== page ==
▪ These joints play a significant role in facilitating movements that involve sliding or gliding actions, contributing to the overall mobility of the human body.
The function of Joints in the Human Body
▪ The main function of joints in the human body is to allow for movement.
▪ Joints are formed where two or more bones meet, and they are held together by ligaments.
▪ The different types of joints allow for different ranges of motion, depending on the needs of the body part.
Here are some of the functions of joints in the human body:
Allow for movement: Joints allow us to move our bodies in a variety of ways. We can walk, run, jump, dance, and even type on a keyboard, all thanks to our joints.
Provide stability: Joints also help to provide stability to the body. They help to keep our bones in place and prevent them from moving too much. This is important for balance and coordination.
Absorb shock: Joints also help to absorb shock. This is important for protecting our bones and joints from injury.
Lubricate the joints: Joints are lined with synovial fluid, which helps to lubricate the joints and reduce friction. This allows the bones to move smoothly against each other.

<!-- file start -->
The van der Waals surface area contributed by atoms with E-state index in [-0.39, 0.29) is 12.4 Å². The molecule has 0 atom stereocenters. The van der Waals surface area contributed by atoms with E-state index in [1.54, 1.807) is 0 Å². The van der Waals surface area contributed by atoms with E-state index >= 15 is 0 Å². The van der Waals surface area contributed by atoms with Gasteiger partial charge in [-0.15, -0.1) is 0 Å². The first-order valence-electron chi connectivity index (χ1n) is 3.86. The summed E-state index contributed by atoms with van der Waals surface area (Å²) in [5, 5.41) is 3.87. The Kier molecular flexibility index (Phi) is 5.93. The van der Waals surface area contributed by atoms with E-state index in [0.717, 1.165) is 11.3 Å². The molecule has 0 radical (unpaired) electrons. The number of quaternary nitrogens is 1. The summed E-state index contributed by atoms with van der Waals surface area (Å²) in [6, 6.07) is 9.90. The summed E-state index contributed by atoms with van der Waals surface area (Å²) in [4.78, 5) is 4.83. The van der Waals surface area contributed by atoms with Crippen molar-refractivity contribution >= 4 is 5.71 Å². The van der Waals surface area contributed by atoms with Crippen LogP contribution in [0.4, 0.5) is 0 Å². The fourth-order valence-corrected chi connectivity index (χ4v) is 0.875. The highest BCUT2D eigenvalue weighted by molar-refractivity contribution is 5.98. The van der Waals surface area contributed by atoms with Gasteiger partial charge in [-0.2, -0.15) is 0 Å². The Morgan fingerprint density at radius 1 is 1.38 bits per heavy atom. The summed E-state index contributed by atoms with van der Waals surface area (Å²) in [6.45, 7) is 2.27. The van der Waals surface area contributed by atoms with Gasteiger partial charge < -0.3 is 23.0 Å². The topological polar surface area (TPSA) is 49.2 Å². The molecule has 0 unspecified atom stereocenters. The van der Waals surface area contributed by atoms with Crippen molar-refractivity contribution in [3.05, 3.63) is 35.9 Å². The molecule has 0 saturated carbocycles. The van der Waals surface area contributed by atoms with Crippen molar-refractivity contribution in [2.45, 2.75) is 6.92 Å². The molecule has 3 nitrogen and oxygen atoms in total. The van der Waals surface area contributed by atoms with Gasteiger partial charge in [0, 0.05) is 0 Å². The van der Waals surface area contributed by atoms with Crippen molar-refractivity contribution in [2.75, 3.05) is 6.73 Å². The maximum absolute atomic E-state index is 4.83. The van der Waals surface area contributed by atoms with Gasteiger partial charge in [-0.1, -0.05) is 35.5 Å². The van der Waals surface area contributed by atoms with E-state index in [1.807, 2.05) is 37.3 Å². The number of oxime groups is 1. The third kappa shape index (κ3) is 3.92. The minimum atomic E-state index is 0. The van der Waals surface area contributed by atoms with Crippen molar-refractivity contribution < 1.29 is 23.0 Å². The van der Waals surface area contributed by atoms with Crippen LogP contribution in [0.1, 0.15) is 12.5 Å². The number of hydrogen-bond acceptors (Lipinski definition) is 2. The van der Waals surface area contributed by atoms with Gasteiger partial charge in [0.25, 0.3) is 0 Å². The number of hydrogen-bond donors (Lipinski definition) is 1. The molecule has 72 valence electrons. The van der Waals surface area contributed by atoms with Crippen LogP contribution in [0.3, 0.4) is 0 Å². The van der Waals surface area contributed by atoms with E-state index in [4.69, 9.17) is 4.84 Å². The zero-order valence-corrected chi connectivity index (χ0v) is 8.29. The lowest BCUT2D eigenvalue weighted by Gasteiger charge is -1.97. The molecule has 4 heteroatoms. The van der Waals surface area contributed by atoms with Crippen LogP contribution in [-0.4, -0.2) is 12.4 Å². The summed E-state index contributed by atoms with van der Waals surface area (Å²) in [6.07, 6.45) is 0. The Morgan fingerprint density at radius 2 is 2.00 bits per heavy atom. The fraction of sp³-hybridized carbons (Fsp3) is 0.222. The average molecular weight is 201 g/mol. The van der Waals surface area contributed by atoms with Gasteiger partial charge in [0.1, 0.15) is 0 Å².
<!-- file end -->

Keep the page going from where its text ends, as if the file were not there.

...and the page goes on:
Provide nutrients to the bones: Joints also help to provide nutrients to the bones. The synovial fluid that lines the joints contains nutrients that are essential for bone health.
Joints are essential for our ability to move and function. They help us to perform everyday activities, such as walking, running, and lifting objects. They also help to protect our bones and joints from injury.
Frequently Asked Questions
Fibrous joints are mainly referred to as those joints which are fixed and immovable.
There are three types of immovable joints:
Synovial joints are classified into 6 different categories based on their shape and structure:
• Planar joints
• Hinge joints
• Pivot joints
• Condyloid joints
• Saddle joints
• Ball-and-socket joints.
A joint is a point or location in the body where two or more bones meet.
Examples of ball-and-socket joints are the Elbow, Neck, Knee, Shoulder, Thumb, Hip, Wrist and Intercarpal joints.
The primary function of joints is to connect bones within our body. Apart from this, it also helps us to move, rotate, and also bear weight.
There are 3 different types of Joints and are classified mainly based on their mobility:
• Fibrous Joints or Fixed Joints
• Synovial joints or freely movable joints
• Cartilaginous Joints or Slightly Moveable Joints.